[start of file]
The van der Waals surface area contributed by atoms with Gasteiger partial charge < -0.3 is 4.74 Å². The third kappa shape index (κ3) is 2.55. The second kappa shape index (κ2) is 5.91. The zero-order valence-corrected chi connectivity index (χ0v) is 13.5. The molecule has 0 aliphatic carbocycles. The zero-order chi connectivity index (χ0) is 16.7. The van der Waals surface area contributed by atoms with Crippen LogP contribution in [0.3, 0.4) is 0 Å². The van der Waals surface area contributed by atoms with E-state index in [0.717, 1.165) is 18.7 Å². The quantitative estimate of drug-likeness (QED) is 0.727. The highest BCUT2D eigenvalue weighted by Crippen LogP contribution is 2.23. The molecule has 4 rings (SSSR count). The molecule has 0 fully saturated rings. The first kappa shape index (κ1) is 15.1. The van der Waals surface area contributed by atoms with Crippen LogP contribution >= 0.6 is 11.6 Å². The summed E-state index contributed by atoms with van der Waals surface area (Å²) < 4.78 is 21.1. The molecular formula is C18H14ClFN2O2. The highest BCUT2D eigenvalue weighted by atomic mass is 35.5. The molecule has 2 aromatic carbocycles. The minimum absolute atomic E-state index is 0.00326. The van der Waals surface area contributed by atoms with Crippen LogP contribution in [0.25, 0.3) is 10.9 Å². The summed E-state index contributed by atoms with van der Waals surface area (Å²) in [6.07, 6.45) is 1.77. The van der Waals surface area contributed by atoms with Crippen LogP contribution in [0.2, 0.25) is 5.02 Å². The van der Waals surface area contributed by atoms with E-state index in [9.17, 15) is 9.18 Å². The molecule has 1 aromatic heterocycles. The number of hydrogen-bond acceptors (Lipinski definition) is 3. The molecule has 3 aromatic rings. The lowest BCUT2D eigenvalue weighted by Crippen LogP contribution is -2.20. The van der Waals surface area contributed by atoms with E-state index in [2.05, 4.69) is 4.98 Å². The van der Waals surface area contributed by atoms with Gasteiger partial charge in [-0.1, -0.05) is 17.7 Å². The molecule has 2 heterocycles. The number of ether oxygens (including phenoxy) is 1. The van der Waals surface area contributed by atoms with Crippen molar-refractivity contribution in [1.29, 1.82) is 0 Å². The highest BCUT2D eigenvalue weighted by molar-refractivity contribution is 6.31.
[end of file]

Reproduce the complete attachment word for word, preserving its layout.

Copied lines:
The van der Waals surface area contributed by atoms with Gasteiger partial charge < -0.3 is 4.74 Å². The third kappa shape index (κ3) is 2.55. The second kappa shape index (κ2) is 5.91. The zero-order valence-corrected chi connectivity index (χ0v) is 13.5. The molecule has 0 aliphatic carbocycles. The zero-order chi connectivity index (χ0) is 16.7. The van der Waals surface area contributed by atoms with Crippen LogP contribution in [0.3, 0.4) is 0 Å². The van der Waals surface area contributed by atoms with E-state index in [0.717, 1.165) is 18.7 Å². The quantitative estimate of drug-likeness (QED) is 0.727. The highest BCUT2D eigenvalue weighted by Crippen LogP contribution is 2.23. The molecule has 4 rings (SSSR count). The molecule has 0 fully saturated rings. The first kappa shape index (κ1) is 15.1. The van der Waals surface area contributed by atoms with Crippen LogP contribution >= 0.6 is 11.6 Å². The summed E-state index contributed by atoms with van der Waals surface area (Å²) < 4.78 is 21.1. The molecular formula is C18H14ClFN2O2. The highest BCUT2D eigenvalue weighted by atomic mass is 35.5. The molecule has 2 aromatic carbocycles. The minimum absolute atomic E-state index is 0.00326. The van der Waals surface area contributed by atoms with Crippen LogP contribution in [0.25, 0.3) is 10.9 Å². The summed E-state index contributed by atoms with van der Waals surface area (Å²) in [6.07, 6.45) is 1.77. The van der Waals surface area contributed by atoms with Crippen LogP contribution in [0.2, 0.25) is 5.02 Å². The van der Waals surface area contributed by atoms with E-state index in [9.17, 15) is 9.18 Å². The molecule has 1 aromatic heterocycles. The number of hydrogen-bond acceptors (Lipinski definition) is 3. The molecule has 3 aromatic rings. The lowest BCUT2D eigenvalue weighted by Crippen LogP contribution is -2.20. The van der Waals surface area contributed by atoms with E-state index in [2.05, 4.69) is 4.98 Å². The van der Waals surface area contributed by atoms with Gasteiger partial charge in [-0.1, -0.05) is 17.7 Å². The molecule has 2 heterocycles. The number of ether oxygens (including phenoxy) is 1. The van der Waals surface area contributed by atoms with Crippen molar-refractivity contribution in [1.29, 1.82) is 0 Å². The highest BCUT2D eigenvalue weighted by molar-refractivity contribution is 6.31.